Replay value in Chrono Trigger was always a draw thanks to its New Game+ feature enabling the player to start the game over with equipment, items, and levels retained. The purpose of this feature is obviously not to increase the challenge (the game is not difficult unless one actively avoids combat), but to allow hunting for additional endings that are frequently bizarre and funny. Finishing the game for the first time will take somewhere between twenty and thirty hours, but defeating the final boss using New Game+ can be done twenty minutes after starting. The enormous replay incentive adds value to a game that is already very entertaining.

Johnny’s not The Man anymore. How strange.

Chrono Trigger on the DS differs from its original SNES incarnation in several ways. None alter the game greatly, but the most noticeable changes from 1995 are:

  • i) FMV sequences at certain plot points. These date from Chrono Trigger‘s PS1 incarnation and were clearly grafted on later, as they replicate events depicted via the sprites. They’re superfluous but fun.
  • ii) Touch screen controls. These work adequately for players who prefer to use this method, and can be ignored by those who wish to keep the action on one screen. Related to this change is the display of a map and enemy names on the bottom screen regardless of whether it is used for touch screen controls or not.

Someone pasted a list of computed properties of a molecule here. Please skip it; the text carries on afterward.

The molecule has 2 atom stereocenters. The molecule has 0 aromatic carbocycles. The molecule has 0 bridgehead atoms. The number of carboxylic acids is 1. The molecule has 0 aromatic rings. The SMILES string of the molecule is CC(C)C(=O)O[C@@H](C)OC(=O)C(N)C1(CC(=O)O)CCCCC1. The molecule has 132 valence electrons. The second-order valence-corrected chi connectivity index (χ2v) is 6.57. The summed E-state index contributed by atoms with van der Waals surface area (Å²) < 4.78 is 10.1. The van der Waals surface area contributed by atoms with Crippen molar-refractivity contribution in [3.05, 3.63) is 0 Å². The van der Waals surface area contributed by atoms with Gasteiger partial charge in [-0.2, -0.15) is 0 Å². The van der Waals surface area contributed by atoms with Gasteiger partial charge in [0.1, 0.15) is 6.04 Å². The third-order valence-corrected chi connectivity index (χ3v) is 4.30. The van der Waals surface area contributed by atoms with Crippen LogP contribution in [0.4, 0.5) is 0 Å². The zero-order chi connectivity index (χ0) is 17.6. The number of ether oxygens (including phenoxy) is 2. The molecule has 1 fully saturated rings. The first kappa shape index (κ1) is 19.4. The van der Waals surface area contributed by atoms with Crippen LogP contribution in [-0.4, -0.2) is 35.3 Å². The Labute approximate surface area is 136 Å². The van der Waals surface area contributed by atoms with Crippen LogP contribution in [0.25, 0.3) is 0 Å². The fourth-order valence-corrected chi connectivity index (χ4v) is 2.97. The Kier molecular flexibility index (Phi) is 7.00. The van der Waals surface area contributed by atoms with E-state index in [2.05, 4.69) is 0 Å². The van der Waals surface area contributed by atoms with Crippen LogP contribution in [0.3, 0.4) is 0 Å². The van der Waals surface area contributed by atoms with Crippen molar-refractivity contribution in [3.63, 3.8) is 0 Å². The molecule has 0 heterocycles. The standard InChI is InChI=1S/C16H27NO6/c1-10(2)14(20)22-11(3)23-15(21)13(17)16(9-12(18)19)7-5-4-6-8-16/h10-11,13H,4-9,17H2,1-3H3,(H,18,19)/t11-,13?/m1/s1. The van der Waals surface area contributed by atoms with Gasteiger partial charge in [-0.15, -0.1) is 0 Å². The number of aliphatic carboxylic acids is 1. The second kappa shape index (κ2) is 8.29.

• iii) A new translation, and the ability to enter six characters for names instead of five. Certain lines that were nonsensical in the original have been changed for the better, Frog’s speech is very mannered instead of Elizabethan, numerous subtleties have been unveiled, and the whole thing can be deemed an improvement.
  • iv) An arena for monster fighting. This is diverting for a minute or two and then ceases to entertain.
  • v) A new dungeon in two time periods. This place manages to increase the fetch quest count in Chrono Trigger by double digits.
  • vi) Another new dungeon that opens up after finishing the game once. Fewer fetch quests and more monster mashing palette-swapped opponents awaits.

The additional playable content in Chrono Trigger DS is extremely disappointing, since it manages to be repetitive and boring instead of adding much to the game. Such a lack of vital new content means that this version of Chrono Trigger is inessential for anyone possessing the original. To anyone who has never played Chrono Trigger, however, this is an excellent method of doing so. The core game has aged well enough to make it worth a spirited recommendation regardless of the unnecessary new content, which can be ignored. Chrono Trigger‘s still got it.

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'Excellent' -- 4.5/5
20-40 HOURS

Has aged like fine wine

Immense replay value

The SNES's zenith for graphics and sound

Entertaining and amusing story

New and improved translation

Other new things are not much fun